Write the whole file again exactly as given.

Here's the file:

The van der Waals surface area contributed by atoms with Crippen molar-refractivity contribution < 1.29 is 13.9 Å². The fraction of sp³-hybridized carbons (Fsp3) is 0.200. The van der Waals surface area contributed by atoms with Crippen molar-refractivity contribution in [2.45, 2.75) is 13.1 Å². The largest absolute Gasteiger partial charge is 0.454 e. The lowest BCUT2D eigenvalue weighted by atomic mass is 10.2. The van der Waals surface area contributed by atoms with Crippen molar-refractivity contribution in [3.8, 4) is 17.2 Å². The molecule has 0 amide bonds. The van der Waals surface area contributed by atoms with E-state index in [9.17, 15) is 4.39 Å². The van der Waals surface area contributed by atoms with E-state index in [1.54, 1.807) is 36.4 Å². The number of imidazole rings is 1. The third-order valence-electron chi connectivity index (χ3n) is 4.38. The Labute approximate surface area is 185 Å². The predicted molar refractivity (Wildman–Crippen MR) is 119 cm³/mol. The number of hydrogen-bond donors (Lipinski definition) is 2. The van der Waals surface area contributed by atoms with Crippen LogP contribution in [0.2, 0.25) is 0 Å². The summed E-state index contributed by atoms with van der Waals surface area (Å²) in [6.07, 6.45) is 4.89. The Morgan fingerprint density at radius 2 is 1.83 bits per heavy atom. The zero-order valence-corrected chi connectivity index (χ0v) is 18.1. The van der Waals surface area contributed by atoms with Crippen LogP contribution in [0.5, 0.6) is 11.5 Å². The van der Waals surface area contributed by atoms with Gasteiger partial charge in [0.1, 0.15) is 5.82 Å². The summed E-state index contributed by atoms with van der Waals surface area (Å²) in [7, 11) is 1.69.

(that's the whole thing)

The van der Waals surface area contributed by atoms with Crippen molar-refractivity contribution < 1.29 is 13.9 Å². The fraction of sp³-hybridized carbons (Fsp3) is 0.200. The van der Waals surface area contributed by atoms with Crippen molar-refractivity contribution in [2.45, 2.75) is 13.1 Å². The largest absolute Gasteiger partial charge is 0.454 e. The lowest BCUT2D eigenvalue weighted by atomic mass is 10.2. The van der Waals surface area contributed by atoms with Crippen molar-refractivity contribution in [3.8, 4) is 17.2 Å². The molecule has 0 amide bonds. The van der Waals surface area contributed by atoms with E-state index in [9.17, 15) is 4.39 Å². The van der Waals surface area contributed by atoms with E-state index in [1.54, 1.807) is 36.4 Å². The number of imidazole rings is 1. The third-order valence-electron chi connectivity index (χ3n) is 4.38. The Labute approximate surface area is 185 Å². The predicted molar refractivity (Wildman–Crippen MR) is 119 cm³/mol. The number of hydrogen-bond donors (Lipinski definition) is 2. The van der Waals surface area contributed by atoms with Crippen LogP contribution in [0.2, 0.25) is 0 Å². The summed E-state index contributed by atoms with van der Waals surface area (Å²) in [6.07, 6.45) is 4.89. The Morgan fingerprint density at radius 2 is 1.83 bits per heavy atom. The zero-order valence-corrected chi connectivity index (χ0v) is 18.1. The van der Waals surface area contributed by atoms with Crippen LogP contribution in [0.5, 0.6) is 11.5 Å². The van der Waals surface area contributed by atoms with Gasteiger partial charge in [0.1, 0.15) is 5.82 Å². The summed E-state index contributed by atoms with van der Waals surface area (Å²) in [7, 11) is 1.69.